is a blog about design, technology and culture written by Khoi Vinh, and has been more or less continuously published since December 2000 in New York City. Khoi is currently Principal Designer at Adobe. Previously, Khoi was co-founder and CEO of Mixel (acquired in 2013), Design Director of The New York Times Online, and co-founder of the design studio Behavior, LLC. He is the author of “How They Got There: Interviews with Digital Designers About Their Careers”and “Ordering Disorder: Grid Principles for Web Design,” and was named one of Fast Company’s “fifty most influential designers in America.” Khoi lives in Crown Heights, Brooklyn with his wife and three children.
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You had the following question that Jason could not answer “So the question is: Is this the only way to integrate your methodology into a big organization? Can a big organization ever fully integrate it except in pirate exceptions?”
The answer is yes with a twist. We have a core cross-disciplinary team that makes the decisions. We supplement that team with specialists to execute and provide feedback based on their experience. This keeps our core team focused on serving the customer instead of programming HTML or keeping up with the latest software features. Do you really need to have all your team members keep up with database throttling techniques in a multi-tiered environment?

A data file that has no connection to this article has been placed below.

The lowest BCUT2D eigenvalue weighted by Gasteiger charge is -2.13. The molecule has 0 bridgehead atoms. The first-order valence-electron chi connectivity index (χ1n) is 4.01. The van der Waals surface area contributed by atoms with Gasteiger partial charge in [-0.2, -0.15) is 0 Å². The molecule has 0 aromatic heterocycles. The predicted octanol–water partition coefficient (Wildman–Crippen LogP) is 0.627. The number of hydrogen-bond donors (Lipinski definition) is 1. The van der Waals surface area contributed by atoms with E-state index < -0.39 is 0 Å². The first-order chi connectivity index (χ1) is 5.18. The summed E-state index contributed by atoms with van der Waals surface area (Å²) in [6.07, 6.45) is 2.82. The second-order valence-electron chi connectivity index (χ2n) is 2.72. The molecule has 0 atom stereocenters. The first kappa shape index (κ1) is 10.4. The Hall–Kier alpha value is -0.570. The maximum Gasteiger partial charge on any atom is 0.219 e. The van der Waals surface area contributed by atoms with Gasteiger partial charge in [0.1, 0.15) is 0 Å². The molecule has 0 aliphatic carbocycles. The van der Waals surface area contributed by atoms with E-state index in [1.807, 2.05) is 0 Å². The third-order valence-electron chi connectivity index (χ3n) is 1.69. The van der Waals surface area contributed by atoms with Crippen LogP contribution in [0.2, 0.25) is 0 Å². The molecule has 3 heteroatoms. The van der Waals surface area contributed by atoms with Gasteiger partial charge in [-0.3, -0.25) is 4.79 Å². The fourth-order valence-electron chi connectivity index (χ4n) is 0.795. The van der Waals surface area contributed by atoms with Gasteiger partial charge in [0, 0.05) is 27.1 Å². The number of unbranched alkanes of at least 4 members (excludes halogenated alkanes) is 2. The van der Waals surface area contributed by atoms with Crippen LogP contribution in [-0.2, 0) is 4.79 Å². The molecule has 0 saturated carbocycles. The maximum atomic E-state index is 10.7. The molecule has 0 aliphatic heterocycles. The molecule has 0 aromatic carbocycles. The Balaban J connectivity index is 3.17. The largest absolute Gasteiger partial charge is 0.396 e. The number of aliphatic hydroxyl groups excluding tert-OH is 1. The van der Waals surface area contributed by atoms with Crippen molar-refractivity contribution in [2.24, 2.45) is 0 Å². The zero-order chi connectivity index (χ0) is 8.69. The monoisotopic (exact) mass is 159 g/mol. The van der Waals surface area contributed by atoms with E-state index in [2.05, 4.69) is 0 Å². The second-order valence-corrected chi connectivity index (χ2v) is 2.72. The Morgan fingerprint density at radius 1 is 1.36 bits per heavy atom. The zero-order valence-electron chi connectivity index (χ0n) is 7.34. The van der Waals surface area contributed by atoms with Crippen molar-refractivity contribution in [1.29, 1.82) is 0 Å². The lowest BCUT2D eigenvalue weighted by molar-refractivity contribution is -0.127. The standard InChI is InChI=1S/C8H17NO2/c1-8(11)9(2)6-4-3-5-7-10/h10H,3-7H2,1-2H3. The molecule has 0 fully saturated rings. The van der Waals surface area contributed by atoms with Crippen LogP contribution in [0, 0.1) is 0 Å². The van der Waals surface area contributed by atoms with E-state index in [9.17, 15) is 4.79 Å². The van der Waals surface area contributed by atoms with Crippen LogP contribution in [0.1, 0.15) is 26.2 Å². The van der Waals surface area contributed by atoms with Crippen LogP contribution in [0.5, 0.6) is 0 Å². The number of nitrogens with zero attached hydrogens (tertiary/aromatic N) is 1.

We deal with established clients who have infrastructure, processes, and staff that can’t be negotiated. Each client has a different make up so one day we’ll be doing a Microsoft-centric implementation, the next one on LAMP, and the third using a legacy Java system. You have to be a specialist to provide the right recommendations within their budget and timeframe.
Within our core team we have tried various ways to work. The one approached that we never changed is direct contact with decision makers, brutal honesty and humility. Everything else is based on experimentation and experience.
Each client needs different types of management and process. We provide a service to mid to large size corporations. This may be much different for someone who provides a product to a niche market.
Sidenote: I keep reminding people… Software 2.0 will come out but it will always be Problem 1.0
I love Marketing… “Getting Real” is just a variant of Agile http://agilemanifesto.org/ , Agile is a software development methodology and I’d say it works for 37 signals because they produce small, simple applications.
Agile can work if you’re building something small and simple and you’re your only client (37 signals – and 2.0 startup in beta). It can also work if you’re just iterating over an existing framework (Yahoo!, Dell, NYT), where one of the main variables (design/UI patterns) are relatively static. Where it falls down is large complex builds that require intensive technology and design.
I think of it this way.. Yes if you’re just building a shed in the back yard it’s pretty silly to go make blueprints for it, but how would you feel if someone tried that while building your house, or your office building?
“Where it falls down is large complex builds that require intensive technology and design.”
The failure there is complexity and intensive technology, not small agile teams. Ask yourself why what you’re building needs to be so complex and do technologically intensive.
Because sometimes less just isn’t enough 😉
I thought the interview was very enlightening. It certainly has applicability beyond software program development. For example, I see the future of brands as one of “agile brands” where brands are programs to create value, fine-tuned to customer needs. Brand teams, which are now bureaucracies, could be energized by the “Real” approach.
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